By Dakota Antelman, Contributing Writer
Hudson – The Select Board voted, Feb. 8, to formally condemn racism and vow to fight acts of hate in town.
The move comes just under three weeks after a Hudson man allegedly shouted a racial slur at a Black and Latino man before fatally hitting him with his car.
“[This] is a wakeup call that people who are capable of acts like this live in every city and town in Massachusetts,” Hudson Executive Assistant Tom Moses told the Select Board while presenting a draft statement to them.
Alleged crime in Belmont
According to Middlesex County District Attorney Marian Ryan, Hudson’s Dean Kapsalis got into an argument with a man named Henry Tapia in an apparent road rage incident in Belmont, Jan. 19. After exchanging words, Kaspalis allegedly shouted a slur at Tapia, climbed back into his truck and ran over Tapia, dragging him with his vehicle for several feet.
Kaspalis drove off but turned himself in to police roughly a half an hour later.
Tapia, meanwhile, died later that night.
Immediately, condemnation poured in from across the region.
“We cannot and will not tolerate behavior that is rooted in racial bias,” Ryan said at a press conference, Jan. 20.
Town leaders draft a response
Back in Hudson, semi-private conversations started, in kind, as Moses worked with the Hudson Diversity Committee to draft an official town response.
The fruits of their labor came before the Select Board, Feb. 8, specifically denouncing racism and outlining ways town officials should respond to future hate-based incidents.
“We often hear life-long residents say that Hudson is a great town and that they have never seen an incident of racism in their lives,” Moses wrote in a letter attached to the statement. “It is true that Hudson is a great town, but our own understanding is filtered by our backgrounds and perceptions.”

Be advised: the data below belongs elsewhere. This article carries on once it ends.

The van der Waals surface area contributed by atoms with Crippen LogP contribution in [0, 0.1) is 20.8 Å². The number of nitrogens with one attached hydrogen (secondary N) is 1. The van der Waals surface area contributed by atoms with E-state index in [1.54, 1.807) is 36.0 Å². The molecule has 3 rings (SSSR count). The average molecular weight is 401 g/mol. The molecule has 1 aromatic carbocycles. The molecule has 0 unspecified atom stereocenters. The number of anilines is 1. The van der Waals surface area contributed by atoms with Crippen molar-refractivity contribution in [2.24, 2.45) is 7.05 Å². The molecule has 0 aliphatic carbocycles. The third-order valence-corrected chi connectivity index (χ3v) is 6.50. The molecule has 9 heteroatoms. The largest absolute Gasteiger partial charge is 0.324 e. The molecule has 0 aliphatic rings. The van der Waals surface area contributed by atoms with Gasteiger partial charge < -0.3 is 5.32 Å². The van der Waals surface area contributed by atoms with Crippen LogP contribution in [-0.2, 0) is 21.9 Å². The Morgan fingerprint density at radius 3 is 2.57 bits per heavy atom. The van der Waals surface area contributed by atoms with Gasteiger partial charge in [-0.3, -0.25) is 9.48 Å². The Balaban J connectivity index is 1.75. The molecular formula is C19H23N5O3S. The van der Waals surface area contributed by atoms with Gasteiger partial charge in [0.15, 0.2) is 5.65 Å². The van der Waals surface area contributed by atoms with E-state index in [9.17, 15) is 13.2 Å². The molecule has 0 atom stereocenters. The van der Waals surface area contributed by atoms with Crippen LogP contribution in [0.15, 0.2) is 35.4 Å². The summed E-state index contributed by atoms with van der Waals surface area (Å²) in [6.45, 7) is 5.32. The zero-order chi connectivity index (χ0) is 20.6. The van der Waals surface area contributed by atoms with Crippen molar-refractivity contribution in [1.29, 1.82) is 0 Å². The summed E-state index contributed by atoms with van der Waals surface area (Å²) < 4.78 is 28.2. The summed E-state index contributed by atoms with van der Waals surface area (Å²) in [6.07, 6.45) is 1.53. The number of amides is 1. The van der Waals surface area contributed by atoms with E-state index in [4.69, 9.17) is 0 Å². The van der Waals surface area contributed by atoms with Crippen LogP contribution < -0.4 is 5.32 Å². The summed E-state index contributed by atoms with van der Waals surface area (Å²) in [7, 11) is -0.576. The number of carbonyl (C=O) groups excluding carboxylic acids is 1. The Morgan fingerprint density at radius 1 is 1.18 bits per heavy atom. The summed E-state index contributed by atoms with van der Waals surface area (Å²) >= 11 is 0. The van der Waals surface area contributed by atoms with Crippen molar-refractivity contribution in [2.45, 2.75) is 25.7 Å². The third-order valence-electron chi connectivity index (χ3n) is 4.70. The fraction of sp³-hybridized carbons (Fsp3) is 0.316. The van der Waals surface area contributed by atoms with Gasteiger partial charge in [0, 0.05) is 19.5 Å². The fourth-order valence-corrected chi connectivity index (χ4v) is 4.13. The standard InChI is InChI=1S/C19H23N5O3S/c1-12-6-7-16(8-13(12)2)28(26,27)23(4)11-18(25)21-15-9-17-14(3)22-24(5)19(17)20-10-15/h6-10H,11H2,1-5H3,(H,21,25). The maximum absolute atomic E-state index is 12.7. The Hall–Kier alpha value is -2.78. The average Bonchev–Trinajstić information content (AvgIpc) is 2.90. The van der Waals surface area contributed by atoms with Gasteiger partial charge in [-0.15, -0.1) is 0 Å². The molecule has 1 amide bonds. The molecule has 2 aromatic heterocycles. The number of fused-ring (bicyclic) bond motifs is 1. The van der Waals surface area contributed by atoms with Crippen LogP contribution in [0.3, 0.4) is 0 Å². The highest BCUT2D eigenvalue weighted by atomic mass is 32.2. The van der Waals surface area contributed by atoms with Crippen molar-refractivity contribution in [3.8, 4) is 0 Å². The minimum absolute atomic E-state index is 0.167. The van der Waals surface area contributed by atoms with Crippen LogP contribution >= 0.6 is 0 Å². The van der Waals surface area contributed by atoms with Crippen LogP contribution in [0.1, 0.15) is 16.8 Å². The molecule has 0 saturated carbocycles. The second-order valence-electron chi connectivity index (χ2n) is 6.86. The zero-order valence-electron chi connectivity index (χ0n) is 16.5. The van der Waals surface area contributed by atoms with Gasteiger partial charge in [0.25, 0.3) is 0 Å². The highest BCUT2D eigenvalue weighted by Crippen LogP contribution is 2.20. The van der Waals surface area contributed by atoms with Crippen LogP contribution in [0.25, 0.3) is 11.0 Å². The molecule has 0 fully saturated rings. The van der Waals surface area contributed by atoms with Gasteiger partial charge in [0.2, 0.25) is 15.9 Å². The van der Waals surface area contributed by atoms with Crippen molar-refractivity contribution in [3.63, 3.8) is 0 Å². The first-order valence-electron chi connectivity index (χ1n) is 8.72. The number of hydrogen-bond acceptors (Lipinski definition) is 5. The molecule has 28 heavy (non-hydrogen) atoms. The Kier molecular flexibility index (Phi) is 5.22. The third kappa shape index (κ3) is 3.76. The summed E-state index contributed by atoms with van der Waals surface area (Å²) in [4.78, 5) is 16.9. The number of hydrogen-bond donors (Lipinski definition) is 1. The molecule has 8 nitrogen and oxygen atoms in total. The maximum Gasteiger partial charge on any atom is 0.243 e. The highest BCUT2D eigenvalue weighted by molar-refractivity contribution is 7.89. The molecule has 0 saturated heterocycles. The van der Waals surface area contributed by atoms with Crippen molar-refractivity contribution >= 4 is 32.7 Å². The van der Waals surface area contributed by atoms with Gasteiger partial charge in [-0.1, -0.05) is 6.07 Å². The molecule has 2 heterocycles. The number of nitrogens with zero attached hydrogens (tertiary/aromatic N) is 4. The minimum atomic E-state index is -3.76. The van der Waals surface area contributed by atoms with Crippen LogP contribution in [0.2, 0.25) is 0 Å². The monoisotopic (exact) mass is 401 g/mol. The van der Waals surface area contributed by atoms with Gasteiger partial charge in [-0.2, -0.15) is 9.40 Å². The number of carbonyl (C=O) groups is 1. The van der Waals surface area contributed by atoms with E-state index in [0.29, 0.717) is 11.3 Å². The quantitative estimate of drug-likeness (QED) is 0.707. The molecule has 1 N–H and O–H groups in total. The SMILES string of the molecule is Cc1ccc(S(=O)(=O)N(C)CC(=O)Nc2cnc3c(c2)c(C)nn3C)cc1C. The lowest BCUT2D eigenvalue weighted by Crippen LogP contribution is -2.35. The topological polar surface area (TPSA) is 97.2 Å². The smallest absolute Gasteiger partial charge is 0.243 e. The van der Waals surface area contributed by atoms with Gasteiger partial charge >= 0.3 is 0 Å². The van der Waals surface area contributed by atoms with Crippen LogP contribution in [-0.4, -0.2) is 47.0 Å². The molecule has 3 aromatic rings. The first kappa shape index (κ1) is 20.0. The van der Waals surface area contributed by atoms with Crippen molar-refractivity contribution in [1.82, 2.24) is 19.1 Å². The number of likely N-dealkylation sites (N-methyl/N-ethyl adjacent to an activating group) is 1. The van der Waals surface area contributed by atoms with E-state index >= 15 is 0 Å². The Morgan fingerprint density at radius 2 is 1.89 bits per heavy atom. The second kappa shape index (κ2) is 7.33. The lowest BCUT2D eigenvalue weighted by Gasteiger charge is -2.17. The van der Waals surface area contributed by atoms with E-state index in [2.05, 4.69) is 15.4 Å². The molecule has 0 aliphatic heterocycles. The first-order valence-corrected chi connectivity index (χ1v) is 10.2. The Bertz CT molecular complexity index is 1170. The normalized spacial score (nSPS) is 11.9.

He elaborated, saying “Just because we don’t see [racism] does not mean that it is not there.”
Tragedy is latest chapter in year of reckoning
Throughout most of last year, Hudson grappled with a reawakened mainstream awareness of racism in American society.
Like hundreds of other communities, it played host to relatively large protests during the summer.
As a new school year began, school administrators discussed ways to make social studies curricula more inclusive.
And local advocates Tina Grosowsky and Jane Chertoff, meanwhile, engaged in at least one at times tense conversation with Select Board members about a proposal to form that aforementioned Diversity Committee.
As a handful of those members had pushed back against some of Grosowsky and Chertoff’s arguments about the prevalence of racism in Hudson, then, Board members had nothing but support for this new statement, now.
“This is something that every community should take on,” Fred Lucy said, Feb. 8.
“If this wakes even one ignorant person up, then I’m fine with that,” colleague Jim Quinn agreed.
Read the full statement…